By Anna Pulley
By Erin Sherbert
By Chris Roberts
By Erin Sherbert
By Rachel Swan
By Joe Eskenazi
By Erin Sherbert
By Erin Sherbert
In Space, Nobody Can Hear You Scream
You just never know when terror will strike. Sometimes you think you're heading out for a pleasant -- or at least informative -- evening, and then, well...
Thursday night Dog Bites dropped by the Marines Memorial Club to hear Marty Steffens, executive editor and vice president of the Fangxaminer, talk about her plans for the new paper. We arrived to find Steffens -- most recently executive editor of the Binghampton, NY Press & Sun-Bulletin, and formerly of the Dayton Daily News, the Los Angeles Times, and the Orange County Register-- holding forth in the back of the room. Nibbling a sandwich, we listened as she described her past journalistic successes and answered questions from a large cluster of people, several of whom wanted to know where civic treasure Warren Hinckle will fit in at the Fangxaminer.
Steffens said he'll be on the masthead as associate editor -- "that's a title they often give to columnists" -- and that if Hinckle doesn't turn his column in on time it won't run. Of course, we were dying to ask whether this is a clause in Hinckle's contract, but right around then, it was time for everybody to find a seat so Steffens could begin her lecture.
The very blond and very forceful new editor led by tossing her hair and complaining about having been hounded by a TV news crew and by reporters who "hadn't done their homework"; then she asked which audience members were writing stories about the event, and waited to see hands before proceeding. Dog Bites, with an instinct for self-preservation honed in eleventh grade algebra, raised a tentative pen as Steffens' gaze raked the room.
So okay, she seemed a little cranky, but the speech was free of shocking revelations. For the most part, Steffens stuck with generalities: the Fangxaminer will be "cheeky without showing too much cheek," "unique as the city," "classic but fun," "intensely witty," and "the first metro daily of the 21st century." The paper's new look is a closely guarded secret, but it's been reworked by design guru Roger Black, and the paper's sections will "borrow their names" -- Steffens paused -- "borrow their lively names from dot-coms."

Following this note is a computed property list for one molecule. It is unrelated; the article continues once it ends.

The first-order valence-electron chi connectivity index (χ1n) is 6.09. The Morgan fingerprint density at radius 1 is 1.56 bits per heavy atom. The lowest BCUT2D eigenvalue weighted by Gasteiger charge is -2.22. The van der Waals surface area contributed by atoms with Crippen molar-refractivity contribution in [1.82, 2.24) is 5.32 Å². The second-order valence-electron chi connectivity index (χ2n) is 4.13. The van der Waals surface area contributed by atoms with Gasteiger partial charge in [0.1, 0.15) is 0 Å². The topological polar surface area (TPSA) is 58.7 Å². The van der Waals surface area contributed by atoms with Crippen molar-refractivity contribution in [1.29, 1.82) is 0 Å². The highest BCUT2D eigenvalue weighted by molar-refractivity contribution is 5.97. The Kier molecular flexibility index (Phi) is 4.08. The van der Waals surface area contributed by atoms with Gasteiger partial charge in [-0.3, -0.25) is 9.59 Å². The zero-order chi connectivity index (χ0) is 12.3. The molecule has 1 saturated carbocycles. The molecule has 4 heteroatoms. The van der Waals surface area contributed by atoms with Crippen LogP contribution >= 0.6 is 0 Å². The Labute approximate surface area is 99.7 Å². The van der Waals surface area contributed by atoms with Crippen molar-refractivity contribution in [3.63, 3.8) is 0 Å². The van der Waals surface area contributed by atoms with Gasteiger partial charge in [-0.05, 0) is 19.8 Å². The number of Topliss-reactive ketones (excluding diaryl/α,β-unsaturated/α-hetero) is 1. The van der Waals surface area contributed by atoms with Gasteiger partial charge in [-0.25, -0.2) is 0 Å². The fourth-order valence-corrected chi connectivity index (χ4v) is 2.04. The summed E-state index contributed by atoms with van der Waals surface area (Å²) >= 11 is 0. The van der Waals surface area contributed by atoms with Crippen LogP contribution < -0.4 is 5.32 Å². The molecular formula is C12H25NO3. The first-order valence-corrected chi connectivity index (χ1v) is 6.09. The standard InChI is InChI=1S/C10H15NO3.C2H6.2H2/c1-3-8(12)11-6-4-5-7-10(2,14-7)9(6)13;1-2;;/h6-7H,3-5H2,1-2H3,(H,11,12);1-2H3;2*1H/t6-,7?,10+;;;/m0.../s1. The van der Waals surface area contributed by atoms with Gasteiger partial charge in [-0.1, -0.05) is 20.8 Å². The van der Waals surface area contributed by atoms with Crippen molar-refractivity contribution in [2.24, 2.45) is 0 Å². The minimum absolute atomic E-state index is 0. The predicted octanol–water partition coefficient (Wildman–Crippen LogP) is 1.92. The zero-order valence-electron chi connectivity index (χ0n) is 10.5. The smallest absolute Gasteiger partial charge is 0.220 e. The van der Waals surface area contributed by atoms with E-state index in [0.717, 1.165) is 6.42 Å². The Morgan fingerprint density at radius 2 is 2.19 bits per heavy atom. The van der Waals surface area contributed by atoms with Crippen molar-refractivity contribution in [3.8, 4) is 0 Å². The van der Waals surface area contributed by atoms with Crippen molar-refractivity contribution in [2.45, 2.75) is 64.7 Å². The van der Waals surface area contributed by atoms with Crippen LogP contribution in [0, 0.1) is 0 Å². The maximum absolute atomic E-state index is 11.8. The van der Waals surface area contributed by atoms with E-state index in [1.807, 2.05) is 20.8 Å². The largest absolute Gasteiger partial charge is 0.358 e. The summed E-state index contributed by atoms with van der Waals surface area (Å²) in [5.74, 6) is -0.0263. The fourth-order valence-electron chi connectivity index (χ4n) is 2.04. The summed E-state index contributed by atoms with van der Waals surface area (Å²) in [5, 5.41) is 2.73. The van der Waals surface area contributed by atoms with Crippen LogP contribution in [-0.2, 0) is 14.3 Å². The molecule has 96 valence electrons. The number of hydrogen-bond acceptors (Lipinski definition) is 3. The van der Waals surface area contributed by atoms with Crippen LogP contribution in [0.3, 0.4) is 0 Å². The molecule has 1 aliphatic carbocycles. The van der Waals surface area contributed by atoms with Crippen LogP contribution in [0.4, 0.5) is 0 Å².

Then Steffens invited questions from the audience: Yes, there will be a Sunday edition of the Fangxaminer; no, the paper won't have a Sacramento bureau; no, the paper won't be known as the Monarch of the Dailies anymore; yes, she's already hired a large number of the 50 editorial staffers the paper will have to start, "most of whom" are not from the current Examiner.
Someone asked about the Hearst Corporation's $66 million subsidy of the Fangs' purchase of the Examiner. Steffens grew visibly tenser; though nobody had actually uttered the words "Fricke-Parks" or "antitrust, " she said testily, "Every dime of the subsidy goes to the Examiner."
And then, ignoring what Fangxaminer employees will no doubt quickly come to recognize as, um, warning signs, Exreporter Marianne Costantinou ventured to ask a further question about the subsidy. "You clearly don't know how it works," snapped Steffens. "If you'd done your homework you would know." Leaning over the podium and staring down at Costantinou, Steffens sounded out the syllables individually: "The sub-si-dy is paid out on a mon-thly ba-sis au-di-ted by Ar-thur An-der-son."
A stunned silence fell, followed by a collective gasp. Steffens glared at the assembled scribes. "I gotta tell you, I've had more reporters call me without doing their homework," she said. "It's a shame."
Later, she made an attempt to re-ingratiate herself by assuring those present from the Ex and Chron that she understood this is a tough time for them. But when someone asked her what had made her decide to take the job at the new paper she answered, "After nights like tonight I do wonder," and complained bitterly that "people might comment on what I wear, or something I might say in an off moment, and blow it into something."
Afterward, we saw our chance to introduce ourselves and ask Steffens how she feels about the Fricke-Parks lawsuit. "You're writing a story?" she asked. We said we were. "And yet you didn't raise your hand when I asked who was doing a story," she snapped.
We think that's when we panicked and ran for the elevator, but everything got kind of blurry, and all we really remember is speeding up Sutter in a cold sweat, checking and re-checking the door locks, terrified that Steffens might follow us home, shrink herself into our apartment through the kitchen vent like this really scary human-liver-eating mutant we saw in the X-Files marathon last Thanksgiving, and kill and eat us before hibernating under an escalator in a papier mâche nest made of old newspapers and bile.
Sure. We know it sounds crazy. But we're looking under the bed, just in case.
Mourning the Passing of the Arts
Compared with this experience, a mock funeral march to protest the death of San Francisco culture struck us as a fun day out, so we headed down to Union Square. In an e-mail, Bryan Lee of the Stain Gallery had said he'd "watched this unique city's culture, built on diversity and a thriving art community, being strangled by blindly managed growth in recent years." On Saturday Lee, the principal organizer of the event, was looking elegantly dead in pallid makeup and a somber black suit under a tattered black umbrella.